So one way to verify that a MOSFET is working properly is to touch the positive probe of your multimeter to the drain pin (typically the middle pin on a TO-220 package) and the negative lead to the source pin (typically the rightmost pin). The meter should register at least several tens of kΩ, if not MΩ. If you’re getting a low resistance, try shorting the gate and source pins to remove and residual gate charge. If the resistance is still low (typically less than 100 ohms), the MOSFET is likely dead shorted. Of course, if the MOSFET is still in a circuit, your meter may be measuring the resistance of some other component. One thing you might try with the TO-220 package (pictured above) is to clip only the source lead before you test the device. Then you should be able to safely test the device. If it seems to be working, just dab a bit of solder over the cut lead.

One last thing you may wish to verify is the internal body diode (seen in the schematic symbol above) between the source and drain. Many multimeters have settings to measure the voltage drop across diodes. However, if your meter does not have this function, a simple resistance check will do. Our earlier test of resistance between the drain and source should have indicated very high resistance. However, if you reverse the polarity of your meter’s leads (positive → source and negative → drain), you should now read a very low resistance due to the body diode (if all is well).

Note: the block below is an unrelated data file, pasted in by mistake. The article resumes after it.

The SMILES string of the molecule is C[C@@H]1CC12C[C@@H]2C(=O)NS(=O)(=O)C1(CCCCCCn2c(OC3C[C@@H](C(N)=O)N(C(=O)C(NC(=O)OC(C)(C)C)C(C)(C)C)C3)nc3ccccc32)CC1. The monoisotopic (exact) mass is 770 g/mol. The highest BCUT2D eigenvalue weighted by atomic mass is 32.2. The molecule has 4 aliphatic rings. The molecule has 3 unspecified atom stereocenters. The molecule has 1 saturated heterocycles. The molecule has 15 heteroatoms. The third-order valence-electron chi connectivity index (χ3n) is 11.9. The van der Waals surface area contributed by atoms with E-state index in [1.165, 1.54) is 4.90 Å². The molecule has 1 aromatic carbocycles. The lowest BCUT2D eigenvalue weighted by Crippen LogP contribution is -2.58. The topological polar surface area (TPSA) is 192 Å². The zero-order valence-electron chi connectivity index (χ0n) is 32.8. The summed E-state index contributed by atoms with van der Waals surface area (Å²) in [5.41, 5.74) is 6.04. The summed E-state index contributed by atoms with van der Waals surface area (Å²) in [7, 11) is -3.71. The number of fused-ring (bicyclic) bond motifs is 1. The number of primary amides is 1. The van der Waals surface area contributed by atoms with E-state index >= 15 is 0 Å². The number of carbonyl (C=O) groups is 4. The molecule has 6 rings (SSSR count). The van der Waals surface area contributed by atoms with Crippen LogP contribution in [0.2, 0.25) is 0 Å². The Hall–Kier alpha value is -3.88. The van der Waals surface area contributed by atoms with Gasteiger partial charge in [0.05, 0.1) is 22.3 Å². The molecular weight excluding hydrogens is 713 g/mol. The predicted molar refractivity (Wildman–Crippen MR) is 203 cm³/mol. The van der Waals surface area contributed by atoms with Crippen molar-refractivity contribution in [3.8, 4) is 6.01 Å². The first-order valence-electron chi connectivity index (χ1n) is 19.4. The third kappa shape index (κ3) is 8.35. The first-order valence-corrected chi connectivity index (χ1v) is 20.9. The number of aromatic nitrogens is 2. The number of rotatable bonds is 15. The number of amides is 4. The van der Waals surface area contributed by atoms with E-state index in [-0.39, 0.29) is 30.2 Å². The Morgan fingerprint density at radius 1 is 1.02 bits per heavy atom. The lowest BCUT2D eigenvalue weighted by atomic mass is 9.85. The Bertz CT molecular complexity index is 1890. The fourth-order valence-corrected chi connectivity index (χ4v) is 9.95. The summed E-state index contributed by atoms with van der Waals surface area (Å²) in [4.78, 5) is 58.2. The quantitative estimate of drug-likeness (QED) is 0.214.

Well, that’s my preferred technique for testing MOSFETs – if you have further suggestions or tips please feel free to comment! Thanks!